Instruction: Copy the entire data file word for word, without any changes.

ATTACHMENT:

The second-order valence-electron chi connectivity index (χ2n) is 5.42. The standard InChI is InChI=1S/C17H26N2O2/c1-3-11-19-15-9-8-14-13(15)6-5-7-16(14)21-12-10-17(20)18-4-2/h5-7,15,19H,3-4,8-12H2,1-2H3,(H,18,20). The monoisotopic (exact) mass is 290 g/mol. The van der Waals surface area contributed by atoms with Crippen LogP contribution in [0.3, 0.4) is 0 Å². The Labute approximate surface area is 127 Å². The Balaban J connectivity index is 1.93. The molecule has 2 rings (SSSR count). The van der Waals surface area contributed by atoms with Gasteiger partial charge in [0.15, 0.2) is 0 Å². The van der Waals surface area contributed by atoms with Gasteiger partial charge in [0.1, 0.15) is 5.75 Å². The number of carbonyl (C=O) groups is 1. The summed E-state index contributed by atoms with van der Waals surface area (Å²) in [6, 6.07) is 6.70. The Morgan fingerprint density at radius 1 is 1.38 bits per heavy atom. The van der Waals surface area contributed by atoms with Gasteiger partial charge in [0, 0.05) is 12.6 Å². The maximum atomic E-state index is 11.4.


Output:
The second-order valence-electron chi connectivity index (χ2n) is 5.42. The standard InChI is InChI=1S/C17H26N2O2/c1-3-11-19-15-9-8-14-13(15)6-5-7-16(14)21-12-10-17(20)18-4-2/h5-7,15,19H,3-4,8-12H2,1-2H3,(H,18,20). The monoisotopic (exact) mass is 290 g/mol. The van der Waals surface area contributed by atoms with Crippen LogP contribution in [0.3, 0.4) is 0 Å². The Labute approximate surface area is 127 Å². The Balaban J connectivity index is 1.93. The molecule has 2 rings (SSSR count). The van der Waals surface area contributed by atoms with Gasteiger partial charge in [0.15, 0.2) is 0 Å². The van der Waals surface area contributed by atoms with Gasteiger partial charge in [0.1, 0.15) is 5.75 Å². The number of carbonyl (C=O) groups is 1. The summed E-state index contributed by atoms with van der Waals surface area (Å²) in [6, 6.07) is 6.70. The Morgan fingerprint density at radius 1 is 1.38 bits per heavy atom. The van der Waals surface area contributed by atoms with Gasteiger partial charge in [0, 0.05) is 12.6 Å². The maximum atomic E-state index is 11.4.